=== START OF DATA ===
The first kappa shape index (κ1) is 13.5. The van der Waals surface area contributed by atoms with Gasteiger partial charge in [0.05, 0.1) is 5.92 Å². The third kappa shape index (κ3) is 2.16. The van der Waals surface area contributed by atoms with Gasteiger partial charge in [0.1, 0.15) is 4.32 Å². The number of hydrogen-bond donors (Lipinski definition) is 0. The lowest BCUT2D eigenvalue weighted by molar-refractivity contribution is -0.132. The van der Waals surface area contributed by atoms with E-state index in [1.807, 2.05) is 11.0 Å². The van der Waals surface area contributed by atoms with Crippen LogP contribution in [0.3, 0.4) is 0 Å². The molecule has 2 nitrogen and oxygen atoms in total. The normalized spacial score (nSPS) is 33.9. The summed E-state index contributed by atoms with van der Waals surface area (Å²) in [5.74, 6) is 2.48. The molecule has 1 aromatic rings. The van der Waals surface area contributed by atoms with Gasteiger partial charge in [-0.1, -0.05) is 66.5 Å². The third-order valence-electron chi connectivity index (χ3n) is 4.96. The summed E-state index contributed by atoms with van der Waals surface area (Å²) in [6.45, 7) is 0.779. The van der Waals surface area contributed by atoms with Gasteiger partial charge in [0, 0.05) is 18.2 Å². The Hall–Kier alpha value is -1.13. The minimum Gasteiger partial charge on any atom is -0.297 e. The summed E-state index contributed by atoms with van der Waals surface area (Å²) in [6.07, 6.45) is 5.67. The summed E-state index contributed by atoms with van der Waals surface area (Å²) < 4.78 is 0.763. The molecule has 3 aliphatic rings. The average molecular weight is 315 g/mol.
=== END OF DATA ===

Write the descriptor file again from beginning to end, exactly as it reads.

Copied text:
The first kappa shape index (κ1) is 13.5. The van der Waals surface area contributed by atoms with Gasteiger partial charge in [0.05, 0.1) is 5.92 Å². The third kappa shape index (κ3) is 2.16. The van der Waals surface area contributed by atoms with Gasteiger partial charge in [0.1, 0.15) is 4.32 Å². The number of hydrogen-bond donors (Lipinski definition) is 0. The lowest BCUT2D eigenvalue weighted by molar-refractivity contribution is -0.132. The van der Waals surface area contributed by atoms with E-state index in [1.807, 2.05) is 11.0 Å². The van der Waals surface area contributed by atoms with Crippen LogP contribution in [0.3, 0.4) is 0 Å². The molecule has 2 nitrogen and oxygen atoms in total. The normalized spacial score (nSPS) is 33.9. The summed E-state index contributed by atoms with van der Waals surface area (Å²) in [5.74, 6) is 2.48. The molecule has 1 aromatic rings. The van der Waals surface area contributed by atoms with Gasteiger partial charge in [-0.1, -0.05) is 66.5 Å². The third-order valence-electron chi connectivity index (χ3n) is 4.96. The summed E-state index contributed by atoms with van der Waals surface area (Å²) in [6.45, 7) is 0.779. The van der Waals surface area contributed by atoms with Gasteiger partial charge in [0, 0.05) is 18.2 Å². The Hall–Kier alpha value is -1.13. The minimum Gasteiger partial charge on any atom is -0.297 e. The summed E-state index contributed by atoms with van der Waals surface area (Å²) in [6.07, 6.45) is 5.67. The summed E-state index contributed by atoms with van der Waals surface area (Å²) < 4.78 is 0.763. The molecule has 3 aliphatic rings. The average molecular weight is 315 g/mol.